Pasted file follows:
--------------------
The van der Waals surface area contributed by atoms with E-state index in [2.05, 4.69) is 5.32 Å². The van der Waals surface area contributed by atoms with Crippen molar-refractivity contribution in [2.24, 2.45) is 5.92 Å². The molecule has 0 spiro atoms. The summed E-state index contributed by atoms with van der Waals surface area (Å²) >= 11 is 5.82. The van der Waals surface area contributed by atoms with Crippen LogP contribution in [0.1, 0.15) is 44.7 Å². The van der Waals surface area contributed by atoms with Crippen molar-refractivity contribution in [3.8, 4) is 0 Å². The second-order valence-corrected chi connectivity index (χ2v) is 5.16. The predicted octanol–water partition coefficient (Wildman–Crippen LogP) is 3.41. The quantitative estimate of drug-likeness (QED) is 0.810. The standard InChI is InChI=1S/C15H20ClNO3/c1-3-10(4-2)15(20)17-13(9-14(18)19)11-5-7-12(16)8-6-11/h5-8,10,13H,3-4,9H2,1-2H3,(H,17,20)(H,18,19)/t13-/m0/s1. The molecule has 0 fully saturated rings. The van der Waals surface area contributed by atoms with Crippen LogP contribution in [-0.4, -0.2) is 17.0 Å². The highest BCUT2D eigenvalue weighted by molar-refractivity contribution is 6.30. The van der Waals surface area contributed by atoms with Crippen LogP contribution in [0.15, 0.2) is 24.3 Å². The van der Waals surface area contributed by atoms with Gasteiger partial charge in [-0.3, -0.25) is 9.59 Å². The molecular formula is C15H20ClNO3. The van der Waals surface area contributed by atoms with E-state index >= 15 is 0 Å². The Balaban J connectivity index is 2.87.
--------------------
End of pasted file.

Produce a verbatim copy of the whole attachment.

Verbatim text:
The van der Waals surface area contributed by atoms with E-state index in [2.05, 4.69) is 5.32 Å². The van der Waals surface area contributed by atoms with Crippen molar-refractivity contribution in [2.24, 2.45) is 5.92 Å². The molecule has 0 spiro atoms. The summed E-state index contributed by atoms with van der Waals surface area (Å²) >= 11 is 5.82. The van der Waals surface area contributed by atoms with Crippen LogP contribution in [0.1, 0.15) is 44.7 Å². The van der Waals surface area contributed by atoms with Crippen molar-refractivity contribution in [3.8, 4) is 0 Å². The second-order valence-corrected chi connectivity index (χ2v) is 5.16. The predicted octanol–water partition coefficient (Wildman–Crippen LogP) is 3.41. The quantitative estimate of drug-likeness (QED) is 0.810. The standard InChI is InChI=1S/C15H20ClNO3/c1-3-10(4-2)15(20)17-13(9-14(18)19)11-5-7-12(16)8-6-11/h5-8,10,13H,3-4,9H2,1-2H3,(H,17,20)(H,18,19)/t13-/m0/s1. The molecule has 0 fully saturated rings. The van der Waals surface area contributed by atoms with Crippen LogP contribution in [-0.4, -0.2) is 17.0 Å². The highest BCUT2D eigenvalue weighted by molar-refractivity contribution is 6.30. The van der Waals surface area contributed by atoms with Crippen LogP contribution in [0.15, 0.2) is 24.3 Å². The van der Waals surface area contributed by atoms with Gasteiger partial charge in [-0.3, -0.25) is 9.59 Å². The molecular formula is C15H20ClNO3. The van der Waals surface area contributed by atoms with E-state index >= 15 is 0 Å². The Balaban J connectivity index is 2.87.